Have you ever wanted to give up? Jeremiah lived in troubled days. God called him to prophesy to the kingdom of Judah in the years leading up to the Babylonian invasion of Judah and the destruction of Jerusalem, its Temple, and the deportation of many of its citizens to Babylon. There were other prophets in Jerusalem at this time, too, and some of them had the very opposite message to the people from Jeremiah.
Jeremiah found himself disillusioned and discouraged: “LORD, You persuaded me and I let myself be persuaded; You have overcome me and prevailed. I have become a laughingstock all day long; everyone mocks me. For each time I speak, I cry aloud; I proclaim violence and destruction, because for me the word of the LORD has resulted in taunting and derision all day long” (20:7-8 NASB). The life of a prophet was not easy.
Jeremiah had a message that no one wanted to hear. Not the king and his court, not the priests in the house of God, and not the people. He even came to the point of despising the day he was born (20:14-18). He was ready to give up. He didn’t want the call to be a prophet anymore. It separated him from those around him, including his close friends (20:10).
Yet, when Jeremiah came to the point of no longer speaking the word of God, he found that he could not. He could not hold it in; he had to speak, even if it meant he still felt overwhelmed, isolated, and frustrated. Why? Because Jeremiah understood something: God was King and had laid claim to his life; therefore, regardless of the circumstances and what Jeremiah felt, he had to proclaim the word God had placed in him.
Too often we want to be comfortable in our faith. We don’t want God’s call to disrupt our lives or our standing within the world around us. We don’t want to be seen as strange or weird—one of those people. The prophets of the Bible did not always fit in. God commanded them to do some strange things to convey His message. And they did it. Why? Because God is King, and they had submitted to His call.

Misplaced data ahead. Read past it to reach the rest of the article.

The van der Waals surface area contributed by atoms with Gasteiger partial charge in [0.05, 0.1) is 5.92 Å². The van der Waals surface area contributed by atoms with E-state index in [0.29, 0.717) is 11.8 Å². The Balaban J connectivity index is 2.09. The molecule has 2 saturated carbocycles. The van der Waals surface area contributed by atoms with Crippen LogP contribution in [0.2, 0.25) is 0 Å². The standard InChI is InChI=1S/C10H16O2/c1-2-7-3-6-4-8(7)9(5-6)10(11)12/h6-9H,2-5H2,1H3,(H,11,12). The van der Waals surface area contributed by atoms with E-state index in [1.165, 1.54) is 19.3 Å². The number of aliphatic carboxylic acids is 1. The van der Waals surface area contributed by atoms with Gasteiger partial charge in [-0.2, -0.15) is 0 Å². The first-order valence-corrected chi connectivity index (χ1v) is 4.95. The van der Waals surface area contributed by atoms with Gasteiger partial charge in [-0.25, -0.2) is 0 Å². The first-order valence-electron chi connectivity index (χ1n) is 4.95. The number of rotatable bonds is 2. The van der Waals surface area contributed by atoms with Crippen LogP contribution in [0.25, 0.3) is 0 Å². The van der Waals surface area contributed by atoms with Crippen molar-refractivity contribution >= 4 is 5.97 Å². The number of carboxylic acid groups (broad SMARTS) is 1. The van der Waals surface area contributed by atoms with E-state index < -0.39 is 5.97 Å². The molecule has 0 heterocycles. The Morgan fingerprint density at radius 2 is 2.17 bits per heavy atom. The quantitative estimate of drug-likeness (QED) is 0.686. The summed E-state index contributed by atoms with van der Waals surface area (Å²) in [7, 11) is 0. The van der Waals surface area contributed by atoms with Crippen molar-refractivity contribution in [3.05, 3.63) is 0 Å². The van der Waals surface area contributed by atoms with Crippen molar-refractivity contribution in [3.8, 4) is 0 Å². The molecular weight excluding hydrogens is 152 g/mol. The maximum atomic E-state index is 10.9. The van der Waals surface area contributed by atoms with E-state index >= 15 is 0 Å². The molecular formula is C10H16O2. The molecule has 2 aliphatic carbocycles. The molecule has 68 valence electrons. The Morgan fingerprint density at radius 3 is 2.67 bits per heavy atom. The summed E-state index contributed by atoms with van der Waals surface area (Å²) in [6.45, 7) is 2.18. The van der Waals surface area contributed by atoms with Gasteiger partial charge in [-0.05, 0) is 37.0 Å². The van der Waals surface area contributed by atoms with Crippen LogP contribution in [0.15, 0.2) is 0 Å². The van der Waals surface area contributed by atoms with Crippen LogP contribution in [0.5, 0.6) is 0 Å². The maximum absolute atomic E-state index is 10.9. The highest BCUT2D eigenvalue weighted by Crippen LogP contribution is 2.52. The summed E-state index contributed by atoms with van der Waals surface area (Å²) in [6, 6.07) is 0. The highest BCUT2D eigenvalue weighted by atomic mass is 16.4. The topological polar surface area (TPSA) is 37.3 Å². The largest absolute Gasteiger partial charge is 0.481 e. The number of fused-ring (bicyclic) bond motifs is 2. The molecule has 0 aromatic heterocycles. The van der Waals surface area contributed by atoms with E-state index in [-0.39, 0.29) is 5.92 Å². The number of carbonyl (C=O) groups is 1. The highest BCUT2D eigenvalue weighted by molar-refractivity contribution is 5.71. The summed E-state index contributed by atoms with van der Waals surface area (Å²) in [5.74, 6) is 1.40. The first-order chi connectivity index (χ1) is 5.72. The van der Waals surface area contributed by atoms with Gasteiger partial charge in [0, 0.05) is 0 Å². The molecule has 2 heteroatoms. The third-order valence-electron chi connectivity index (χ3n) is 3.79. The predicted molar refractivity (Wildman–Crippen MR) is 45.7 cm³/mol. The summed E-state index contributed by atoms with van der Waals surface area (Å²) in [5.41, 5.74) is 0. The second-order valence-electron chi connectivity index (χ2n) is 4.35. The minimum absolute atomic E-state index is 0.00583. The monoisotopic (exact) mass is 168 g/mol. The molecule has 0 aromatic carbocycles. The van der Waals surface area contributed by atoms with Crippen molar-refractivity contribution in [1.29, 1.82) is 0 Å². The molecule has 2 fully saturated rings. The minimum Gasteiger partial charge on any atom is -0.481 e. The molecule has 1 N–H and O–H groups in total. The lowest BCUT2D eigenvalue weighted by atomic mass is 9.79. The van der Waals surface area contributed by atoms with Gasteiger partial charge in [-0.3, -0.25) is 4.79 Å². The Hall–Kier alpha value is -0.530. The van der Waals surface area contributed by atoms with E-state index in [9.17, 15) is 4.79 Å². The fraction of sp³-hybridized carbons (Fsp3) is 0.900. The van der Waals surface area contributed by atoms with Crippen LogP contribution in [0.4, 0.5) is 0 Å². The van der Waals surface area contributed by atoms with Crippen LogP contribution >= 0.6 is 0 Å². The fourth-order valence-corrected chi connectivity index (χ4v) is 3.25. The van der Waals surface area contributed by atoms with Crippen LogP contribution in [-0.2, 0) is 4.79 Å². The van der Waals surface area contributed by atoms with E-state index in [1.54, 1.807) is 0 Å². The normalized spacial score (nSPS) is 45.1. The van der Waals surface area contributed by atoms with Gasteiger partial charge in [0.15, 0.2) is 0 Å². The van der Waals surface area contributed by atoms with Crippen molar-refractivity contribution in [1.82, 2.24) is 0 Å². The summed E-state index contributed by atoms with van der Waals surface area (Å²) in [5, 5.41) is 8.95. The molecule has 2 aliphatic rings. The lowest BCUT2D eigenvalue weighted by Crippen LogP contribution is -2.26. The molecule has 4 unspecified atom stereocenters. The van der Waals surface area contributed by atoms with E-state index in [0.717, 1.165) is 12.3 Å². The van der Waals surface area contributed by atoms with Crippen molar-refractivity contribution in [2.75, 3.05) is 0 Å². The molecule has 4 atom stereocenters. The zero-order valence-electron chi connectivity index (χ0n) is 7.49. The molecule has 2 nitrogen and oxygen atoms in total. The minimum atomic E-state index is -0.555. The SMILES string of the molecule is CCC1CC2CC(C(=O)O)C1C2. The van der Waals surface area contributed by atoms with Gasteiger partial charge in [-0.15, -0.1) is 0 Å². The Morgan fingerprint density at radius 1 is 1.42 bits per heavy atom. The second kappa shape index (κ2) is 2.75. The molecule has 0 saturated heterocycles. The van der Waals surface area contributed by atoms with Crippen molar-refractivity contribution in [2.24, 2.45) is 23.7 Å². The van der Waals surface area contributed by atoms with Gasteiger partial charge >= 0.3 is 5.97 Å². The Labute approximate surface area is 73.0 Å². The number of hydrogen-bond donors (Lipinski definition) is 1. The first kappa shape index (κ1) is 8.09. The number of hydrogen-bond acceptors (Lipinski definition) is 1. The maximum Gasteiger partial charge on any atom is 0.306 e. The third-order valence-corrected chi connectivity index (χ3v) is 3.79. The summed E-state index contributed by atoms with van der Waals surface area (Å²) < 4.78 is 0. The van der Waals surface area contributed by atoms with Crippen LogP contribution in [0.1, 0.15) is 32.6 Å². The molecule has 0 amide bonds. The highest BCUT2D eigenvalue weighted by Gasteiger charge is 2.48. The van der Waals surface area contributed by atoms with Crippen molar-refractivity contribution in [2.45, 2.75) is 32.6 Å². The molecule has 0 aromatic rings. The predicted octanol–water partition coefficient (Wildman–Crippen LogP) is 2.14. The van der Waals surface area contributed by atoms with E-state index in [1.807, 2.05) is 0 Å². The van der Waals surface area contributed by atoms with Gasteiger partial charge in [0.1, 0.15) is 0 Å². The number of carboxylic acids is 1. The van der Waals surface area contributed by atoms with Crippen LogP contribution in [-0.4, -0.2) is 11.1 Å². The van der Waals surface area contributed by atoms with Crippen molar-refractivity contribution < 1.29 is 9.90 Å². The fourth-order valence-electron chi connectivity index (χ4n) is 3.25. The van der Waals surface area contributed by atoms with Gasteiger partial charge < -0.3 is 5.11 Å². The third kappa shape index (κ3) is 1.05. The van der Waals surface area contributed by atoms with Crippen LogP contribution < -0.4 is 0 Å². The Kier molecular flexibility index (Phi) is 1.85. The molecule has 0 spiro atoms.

Of course, not every weird thing a person does makes him or her a prophet. But sometimes living in obedience to God will put us on the opposite side of our friends, family, and society. Jeremiah endured because God had called him—and because God’s message sought to redeem His people.
Sometimes we, too, can feel overwhelmed, frustrated, and disillusioned with our faith. We may feel like Jeremiah and want to throw up our hands and walk away. In those moments, allow the word God has put in you to burn. Remind yourself that He is King, and if we commit our cause to Him (20:12), He will redeem our faithfulness.
Father, never let our feelings overwhelm us to the point that we give up from what You have called us to do. May Your word burn inside of us today that regardless of our circumstances, we proclaim it to our world that needs You. Amen.